For years antioxidants have been touted as a way to protect against cancer based on very little hard clinical data. A large trial in the 1990’s in lung cancer prevention showed the opposite effect: that adults taking large doses of antioxidants were more likely to get lung cancer. Now comes a study in experimental animals using a mouse melanoma model. The animals were fed N-acetyl cysteine or NAC and Trolox, a vitamin E analogue, as part of an experiment in which they were given melanoma. The animals who received the NAC and Trolox developed accelerated lymph-node metastases in spite of the fact that the oxidation reduction ratio of glutathione in metastatic lymph nodes was improved. This change in ratio, however, caused the melanoma cells to act in a more virulent manner. Does this translate into meaningful clinical evidence? Dr. Stark says, “Not yet, but the evidence in favor of harm from anti-oxidants is mounting, and this well-done animal experiment is further evidence. What the lung cancer vitamin trial taught us, if anything, is that we cannot replicate in pill form whatever benefit naturally occurring anti-oxidants, such as those seen in fruits and vegetables, can provide. This study also gave exogenous drugs, not foods, to the animals and they did poorly. Based on this paper and a mountain of other data, it would be bad advice to recommend to patients that they take large doses of vitamins or anti-oxidants while undergoing cancer therapy. It’s not clear that the scientific community is very interested in pursuing this line of research, at least at the moment, so the definitive answer may not be forthcoming any time soon.”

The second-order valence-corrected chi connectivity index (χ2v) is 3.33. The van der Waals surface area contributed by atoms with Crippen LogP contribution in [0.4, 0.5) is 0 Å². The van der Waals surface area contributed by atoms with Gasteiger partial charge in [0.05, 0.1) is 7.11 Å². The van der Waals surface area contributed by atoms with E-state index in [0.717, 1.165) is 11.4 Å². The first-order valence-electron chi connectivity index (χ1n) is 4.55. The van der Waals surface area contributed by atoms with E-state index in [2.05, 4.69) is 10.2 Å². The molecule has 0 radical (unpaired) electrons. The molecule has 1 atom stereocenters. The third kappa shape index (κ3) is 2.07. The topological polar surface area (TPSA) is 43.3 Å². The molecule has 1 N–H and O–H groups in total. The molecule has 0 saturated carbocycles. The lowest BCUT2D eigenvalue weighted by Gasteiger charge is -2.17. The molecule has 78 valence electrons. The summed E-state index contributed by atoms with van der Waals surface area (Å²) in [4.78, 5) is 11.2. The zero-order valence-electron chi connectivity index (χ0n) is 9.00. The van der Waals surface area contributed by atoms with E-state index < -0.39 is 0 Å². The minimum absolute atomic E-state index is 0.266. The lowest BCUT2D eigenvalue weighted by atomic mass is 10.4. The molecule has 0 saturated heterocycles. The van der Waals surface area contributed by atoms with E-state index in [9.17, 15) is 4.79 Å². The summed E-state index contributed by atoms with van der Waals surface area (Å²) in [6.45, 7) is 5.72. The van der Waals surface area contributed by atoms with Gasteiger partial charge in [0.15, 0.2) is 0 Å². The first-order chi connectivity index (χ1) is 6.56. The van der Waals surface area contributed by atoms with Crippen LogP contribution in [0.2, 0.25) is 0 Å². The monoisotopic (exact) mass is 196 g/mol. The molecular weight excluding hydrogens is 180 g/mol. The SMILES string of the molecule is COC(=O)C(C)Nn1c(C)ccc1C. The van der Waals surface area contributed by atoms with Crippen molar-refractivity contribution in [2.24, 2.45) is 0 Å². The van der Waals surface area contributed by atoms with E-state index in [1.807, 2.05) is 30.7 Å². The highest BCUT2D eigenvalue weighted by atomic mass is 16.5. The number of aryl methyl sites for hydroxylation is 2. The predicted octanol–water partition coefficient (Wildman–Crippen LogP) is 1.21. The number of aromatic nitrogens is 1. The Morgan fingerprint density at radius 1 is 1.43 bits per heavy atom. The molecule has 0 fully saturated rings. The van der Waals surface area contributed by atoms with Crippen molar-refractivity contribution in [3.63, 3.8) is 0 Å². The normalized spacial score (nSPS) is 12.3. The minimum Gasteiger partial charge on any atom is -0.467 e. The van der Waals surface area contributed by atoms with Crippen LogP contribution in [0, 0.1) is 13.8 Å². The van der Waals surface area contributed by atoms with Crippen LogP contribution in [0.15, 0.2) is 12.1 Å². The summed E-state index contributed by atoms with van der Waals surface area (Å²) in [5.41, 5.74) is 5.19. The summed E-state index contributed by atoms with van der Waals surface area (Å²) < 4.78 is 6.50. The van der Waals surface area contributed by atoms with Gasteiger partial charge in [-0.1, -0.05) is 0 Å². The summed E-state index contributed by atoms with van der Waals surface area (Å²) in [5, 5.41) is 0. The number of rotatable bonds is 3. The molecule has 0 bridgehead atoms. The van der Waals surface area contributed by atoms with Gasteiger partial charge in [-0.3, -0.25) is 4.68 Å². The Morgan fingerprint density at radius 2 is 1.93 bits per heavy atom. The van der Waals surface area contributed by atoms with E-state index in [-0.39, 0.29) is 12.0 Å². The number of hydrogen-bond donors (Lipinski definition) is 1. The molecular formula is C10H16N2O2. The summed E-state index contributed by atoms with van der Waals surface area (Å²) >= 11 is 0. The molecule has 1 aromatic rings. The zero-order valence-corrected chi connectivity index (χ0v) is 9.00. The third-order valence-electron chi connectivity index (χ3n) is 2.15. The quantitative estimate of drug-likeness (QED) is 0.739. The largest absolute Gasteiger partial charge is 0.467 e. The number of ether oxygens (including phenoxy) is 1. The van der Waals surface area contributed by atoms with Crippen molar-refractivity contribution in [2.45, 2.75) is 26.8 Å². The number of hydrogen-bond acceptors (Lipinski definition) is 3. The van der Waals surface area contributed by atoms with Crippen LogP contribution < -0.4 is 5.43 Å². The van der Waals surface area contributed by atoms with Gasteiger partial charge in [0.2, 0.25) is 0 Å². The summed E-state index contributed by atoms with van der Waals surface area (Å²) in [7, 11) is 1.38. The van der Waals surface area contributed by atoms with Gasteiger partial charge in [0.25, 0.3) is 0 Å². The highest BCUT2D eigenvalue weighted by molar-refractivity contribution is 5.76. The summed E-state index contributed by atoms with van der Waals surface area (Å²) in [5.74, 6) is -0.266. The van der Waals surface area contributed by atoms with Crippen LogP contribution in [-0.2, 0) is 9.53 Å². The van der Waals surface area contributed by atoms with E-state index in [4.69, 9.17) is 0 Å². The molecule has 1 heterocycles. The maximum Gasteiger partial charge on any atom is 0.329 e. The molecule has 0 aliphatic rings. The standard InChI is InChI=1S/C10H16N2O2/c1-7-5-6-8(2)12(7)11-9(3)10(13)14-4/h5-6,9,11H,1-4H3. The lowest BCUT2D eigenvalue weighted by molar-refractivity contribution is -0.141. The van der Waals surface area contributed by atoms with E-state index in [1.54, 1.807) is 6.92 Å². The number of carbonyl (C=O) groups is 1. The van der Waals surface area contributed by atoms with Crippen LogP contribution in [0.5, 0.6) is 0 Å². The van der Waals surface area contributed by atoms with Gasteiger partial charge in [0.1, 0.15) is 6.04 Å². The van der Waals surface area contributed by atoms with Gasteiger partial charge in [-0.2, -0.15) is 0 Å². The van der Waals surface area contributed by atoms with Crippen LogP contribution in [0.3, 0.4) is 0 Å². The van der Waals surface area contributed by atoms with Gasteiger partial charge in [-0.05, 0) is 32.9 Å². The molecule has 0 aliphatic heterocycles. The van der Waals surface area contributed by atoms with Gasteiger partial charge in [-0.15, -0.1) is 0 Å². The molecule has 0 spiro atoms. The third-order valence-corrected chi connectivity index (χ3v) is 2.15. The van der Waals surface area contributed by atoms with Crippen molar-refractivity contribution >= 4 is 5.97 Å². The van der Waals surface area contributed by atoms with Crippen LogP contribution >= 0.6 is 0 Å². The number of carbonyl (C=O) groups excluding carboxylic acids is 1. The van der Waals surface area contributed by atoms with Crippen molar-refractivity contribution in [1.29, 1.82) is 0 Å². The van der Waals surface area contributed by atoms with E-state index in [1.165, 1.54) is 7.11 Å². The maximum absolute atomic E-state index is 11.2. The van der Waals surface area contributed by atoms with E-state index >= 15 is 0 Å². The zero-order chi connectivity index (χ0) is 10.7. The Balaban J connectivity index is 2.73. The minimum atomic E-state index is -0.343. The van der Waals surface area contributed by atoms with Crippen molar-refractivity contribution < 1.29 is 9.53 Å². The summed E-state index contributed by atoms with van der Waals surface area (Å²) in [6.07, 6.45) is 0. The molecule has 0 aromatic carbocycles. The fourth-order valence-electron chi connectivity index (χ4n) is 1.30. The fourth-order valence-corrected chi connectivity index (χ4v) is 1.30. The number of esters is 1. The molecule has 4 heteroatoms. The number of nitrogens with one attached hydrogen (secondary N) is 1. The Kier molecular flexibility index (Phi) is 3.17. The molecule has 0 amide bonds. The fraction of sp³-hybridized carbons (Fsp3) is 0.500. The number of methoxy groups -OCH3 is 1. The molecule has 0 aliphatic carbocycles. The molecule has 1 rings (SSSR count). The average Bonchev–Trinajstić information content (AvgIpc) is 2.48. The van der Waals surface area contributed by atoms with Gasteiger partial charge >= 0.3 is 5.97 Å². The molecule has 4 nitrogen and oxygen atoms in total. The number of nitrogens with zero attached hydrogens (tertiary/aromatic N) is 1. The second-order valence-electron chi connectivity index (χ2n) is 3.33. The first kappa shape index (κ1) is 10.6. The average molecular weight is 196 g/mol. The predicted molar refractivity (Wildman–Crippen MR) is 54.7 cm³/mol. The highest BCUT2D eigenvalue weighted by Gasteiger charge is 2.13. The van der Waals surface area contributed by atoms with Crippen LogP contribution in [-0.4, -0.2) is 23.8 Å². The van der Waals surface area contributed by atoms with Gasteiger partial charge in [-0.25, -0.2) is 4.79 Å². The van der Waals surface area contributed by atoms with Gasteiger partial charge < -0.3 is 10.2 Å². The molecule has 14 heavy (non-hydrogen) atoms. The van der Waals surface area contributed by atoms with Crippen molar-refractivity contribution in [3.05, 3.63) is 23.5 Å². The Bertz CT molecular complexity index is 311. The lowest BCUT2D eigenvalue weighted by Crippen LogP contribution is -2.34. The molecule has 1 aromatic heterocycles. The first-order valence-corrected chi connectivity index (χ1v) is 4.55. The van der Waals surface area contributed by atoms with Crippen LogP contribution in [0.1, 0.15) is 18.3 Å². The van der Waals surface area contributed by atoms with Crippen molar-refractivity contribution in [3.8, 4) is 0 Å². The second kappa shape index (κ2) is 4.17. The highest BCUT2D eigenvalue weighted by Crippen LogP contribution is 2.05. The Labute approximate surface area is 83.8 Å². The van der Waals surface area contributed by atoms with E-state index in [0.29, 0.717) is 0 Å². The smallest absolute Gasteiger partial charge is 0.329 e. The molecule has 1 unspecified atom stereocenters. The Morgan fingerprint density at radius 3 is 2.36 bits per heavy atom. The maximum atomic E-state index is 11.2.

Update 2020: there has been some additional interest in this subject since this article was posted in 2015. In 2017 a thoughtful review published in Integrative Cancer Therapies concluded that much work neeeded to be done to assess whether there was any role to adding oxidants to cancer therapy. The article is available in the public domain. Dr. Stark can email you a copy. Subsequent articles have shed no additional light. The problem of getting funding for such research when there is no patentable product being tested remains.